are rising, species are getting extinct – a horrid future is staring us in the face. If we do not act right away, it might be too late. Hence, it has now become an imperative for present and future generations to save the environment if they want to stay on planet Earth. We must look for ways to reduce carbon dioxide emission and our carbon footprint. We must all work towards a sustainable future. We need
more crusaders like Greta Thunberg who will make the world a better place to live in.
Try to inculcate the habit of being environmentally responsible living in your children from a very young age so that they don’t take their home for granted. Moreover, for entrepreneurs who are looking for areas to invest, I would suggest that instead of looking just for exciting business opportunities, look for problems which are worth solving. Thus, along with doing a business, you will also be helping the society and making the world a better place.
ST: What is the significance of ‘World Environment Day’ at the present time?
Navkaran Singh Bagga: The theme for World Environment Day 2020 is biodiversity, a concern that is both imperative and existential. As I mentioned earlier, 2020 has been a wakeup call for us. Recent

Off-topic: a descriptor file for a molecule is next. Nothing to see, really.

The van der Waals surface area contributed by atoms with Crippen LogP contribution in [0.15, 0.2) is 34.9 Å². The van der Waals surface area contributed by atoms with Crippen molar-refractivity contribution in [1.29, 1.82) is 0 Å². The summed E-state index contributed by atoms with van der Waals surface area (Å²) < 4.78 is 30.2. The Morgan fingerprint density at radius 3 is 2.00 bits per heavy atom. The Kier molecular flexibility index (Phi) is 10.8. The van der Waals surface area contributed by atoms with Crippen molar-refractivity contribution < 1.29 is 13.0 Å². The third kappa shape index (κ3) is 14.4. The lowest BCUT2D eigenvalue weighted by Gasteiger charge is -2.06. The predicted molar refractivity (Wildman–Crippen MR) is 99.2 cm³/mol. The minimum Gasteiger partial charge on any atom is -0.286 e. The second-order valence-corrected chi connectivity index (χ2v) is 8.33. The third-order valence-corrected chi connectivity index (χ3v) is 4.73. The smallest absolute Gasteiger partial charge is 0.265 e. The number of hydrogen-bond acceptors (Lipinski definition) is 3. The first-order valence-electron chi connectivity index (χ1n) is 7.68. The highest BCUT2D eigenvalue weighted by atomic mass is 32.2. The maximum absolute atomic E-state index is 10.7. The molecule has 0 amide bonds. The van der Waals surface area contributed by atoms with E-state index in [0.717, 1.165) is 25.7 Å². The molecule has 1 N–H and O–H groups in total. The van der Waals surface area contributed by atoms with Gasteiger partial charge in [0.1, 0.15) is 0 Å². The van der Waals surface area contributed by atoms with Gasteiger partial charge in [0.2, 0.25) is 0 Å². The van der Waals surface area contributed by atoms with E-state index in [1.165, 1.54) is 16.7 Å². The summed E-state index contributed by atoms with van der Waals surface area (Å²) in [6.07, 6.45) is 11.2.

events, from bushfires in Brazil, the United States, and Australia to locust infestations across East Africa and now in India and of course, a global pandemic prove the interdependence of humans and the network in which they exist. This World Environment Day should be a reminder that humans do not own this planet. We are mere inhabitants and we must learn to co-exist with nature else we might cease to exist. With our increasing demands, humans have pushed nature beyond its limit. It would take 1.6 Earths to meet the demands that humans make of nature each year. If we continue on this path, the biodiversity loss will have severe implications for humanity, including the collapse of food and health systems. When we destroy biodiversity, we destroy the system that supports human life. Reversing biodiversity loss is the only way to restore and sustain a healthy planet. This will only be possible when we understand and appreciate that the world we live in functions as a whole system. It is time to redefine our relationship with nature and put nature at the heart of our decision-making. It is, indeed, ‘Time for Nature’.